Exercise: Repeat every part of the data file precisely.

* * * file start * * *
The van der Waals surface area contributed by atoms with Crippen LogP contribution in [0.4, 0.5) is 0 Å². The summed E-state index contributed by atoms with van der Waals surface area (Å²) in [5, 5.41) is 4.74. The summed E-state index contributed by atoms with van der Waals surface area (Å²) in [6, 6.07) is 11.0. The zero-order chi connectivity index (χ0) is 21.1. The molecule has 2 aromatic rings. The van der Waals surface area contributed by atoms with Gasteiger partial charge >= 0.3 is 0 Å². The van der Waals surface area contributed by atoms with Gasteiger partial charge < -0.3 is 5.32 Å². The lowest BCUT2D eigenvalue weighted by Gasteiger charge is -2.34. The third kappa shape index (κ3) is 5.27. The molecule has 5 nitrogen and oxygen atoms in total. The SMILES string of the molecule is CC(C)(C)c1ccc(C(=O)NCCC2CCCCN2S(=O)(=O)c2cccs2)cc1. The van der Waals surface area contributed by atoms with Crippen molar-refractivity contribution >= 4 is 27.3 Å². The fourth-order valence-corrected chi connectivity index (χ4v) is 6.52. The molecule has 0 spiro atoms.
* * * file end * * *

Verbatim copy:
The van der Waals surface area contributed by atoms with Crippen LogP contribution in [0.4, 0.5) is 0 Å². The summed E-state index contributed by atoms with van der Waals surface area (Å²) in [5, 5.41) is 4.74. The summed E-state index contributed by atoms with van der Waals surface area (Å²) in [6, 6.07) is 11.0. The zero-order chi connectivity index (χ0) is 21.1. The molecule has 2 aromatic rings. The van der Waals surface area contributed by atoms with Gasteiger partial charge >= 0.3 is 0 Å². The van der Waals surface area contributed by atoms with Gasteiger partial charge < -0.3 is 5.32 Å². The lowest BCUT2D eigenvalue weighted by Gasteiger charge is -2.34. The third kappa shape index (κ3) is 5.27. The molecule has 5 nitrogen and oxygen atoms in total. The SMILES string of the molecule is CC(C)(C)c1ccc(C(=O)NCCC2CCCCN2S(=O)(=O)c2cccs2)cc1. The van der Waals surface area contributed by atoms with Crippen molar-refractivity contribution >= 4 is 27.3 Å². The fourth-order valence-corrected chi connectivity index (χ4v) is 6.52. The molecule has 0 spiro atoms.